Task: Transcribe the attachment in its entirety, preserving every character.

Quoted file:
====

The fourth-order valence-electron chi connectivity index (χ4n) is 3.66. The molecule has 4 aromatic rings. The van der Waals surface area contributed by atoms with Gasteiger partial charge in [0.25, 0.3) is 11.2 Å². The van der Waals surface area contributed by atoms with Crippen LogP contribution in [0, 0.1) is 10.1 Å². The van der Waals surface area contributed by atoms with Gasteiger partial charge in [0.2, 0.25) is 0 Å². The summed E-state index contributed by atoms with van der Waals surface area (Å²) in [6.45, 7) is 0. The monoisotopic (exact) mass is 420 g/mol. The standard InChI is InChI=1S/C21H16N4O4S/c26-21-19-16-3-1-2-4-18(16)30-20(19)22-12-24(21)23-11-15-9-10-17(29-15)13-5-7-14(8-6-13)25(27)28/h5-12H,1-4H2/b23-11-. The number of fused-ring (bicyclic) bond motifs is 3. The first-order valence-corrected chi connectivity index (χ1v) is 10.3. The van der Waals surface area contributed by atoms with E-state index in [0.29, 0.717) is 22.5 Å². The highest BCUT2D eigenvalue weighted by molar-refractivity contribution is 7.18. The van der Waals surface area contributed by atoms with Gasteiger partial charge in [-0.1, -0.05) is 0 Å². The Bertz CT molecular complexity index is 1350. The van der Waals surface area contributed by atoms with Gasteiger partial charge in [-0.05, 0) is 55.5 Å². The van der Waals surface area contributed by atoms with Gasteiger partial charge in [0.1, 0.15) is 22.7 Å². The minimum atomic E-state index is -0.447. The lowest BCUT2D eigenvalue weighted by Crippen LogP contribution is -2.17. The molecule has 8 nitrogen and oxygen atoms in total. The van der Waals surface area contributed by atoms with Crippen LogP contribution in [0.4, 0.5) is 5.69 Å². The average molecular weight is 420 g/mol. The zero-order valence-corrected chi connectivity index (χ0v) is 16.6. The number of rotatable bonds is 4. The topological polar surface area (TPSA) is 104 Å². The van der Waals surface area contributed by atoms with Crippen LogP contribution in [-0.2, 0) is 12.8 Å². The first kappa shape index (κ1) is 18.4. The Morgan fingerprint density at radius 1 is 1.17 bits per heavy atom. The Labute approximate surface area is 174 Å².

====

The fourth-order valence-electron chi connectivity index (χ4n) is 3.66. The molecule has 4 aromatic rings. The van der Waals surface area contributed by atoms with Gasteiger partial charge in [0.25, 0.3) is 11.2 Å². The van der Waals surface area contributed by atoms with Crippen LogP contribution in [0, 0.1) is 10.1 Å². The van der Waals surface area contributed by atoms with Gasteiger partial charge in [0.2, 0.25) is 0 Å². The summed E-state index contributed by atoms with van der Waals surface area (Å²) in [6.45, 7) is 0. The monoisotopic (exact) mass is 420 g/mol. The standard InChI is InChI=1S/C21H16N4O4S/c26-21-19-16-3-1-2-4-18(16)30-20(19)22-12-24(21)23-11-15-9-10-17(29-15)13-5-7-14(8-6-13)25(27)28/h5-12H,1-4H2/b23-11-. The number of fused-ring (bicyclic) bond motifs is 3. The first-order valence-corrected chi connectivity index (χ1v) is 10.3. The van der Waals surface area contributed by atoms with E-state index in [0.29, 0.717) is 22.5 Å². The highest BCUT2D eigenvalue weighted by molar-refractivity contribution is 7.18. The van der Waals surface area contributed by atoms with Gasteiger partial charge in [-0.1, -0.05) is 0 Å². The Bertz CT molecular complexity index is 1350. The van der Waals surface area contributed by atoms with Gasteiger partial charge in [-0.05, 0) is 55.5 Å². The van der Waals surface area contributed by atoms with Gasteiger partial charge in [0.1, 0.15) is 22.7 Å². The minimum atomic E-state index is -0.447. The lowest BCUT2D eigenvalue weighted by Crippen LogP contribution is -2.17. The molecule has 8 nitrogen and oxygen atoms in total. The van der Waals surface area contributed by atoms with Crippen LogP contribution in [0.4, 0.5) is 5.69 Å². The average molecular weight is 420 g/mol. The zero-order valence-corrected chi connectivity index (χ0v) is 16.6. The number of rotatable bonds is 4. The topological polar surface area (TPSA) is 104 Å². The van der Waals surface area contributed by atoms with Crippen LogP contribution in [-0.2, 0) is 12.8 Å². The first kappa shape index (κ1) is 18.4. The Morgan fingerprint density at radius 1 is 1.17 bits per heavy atom. The Labute approximate surface area is 174 Å².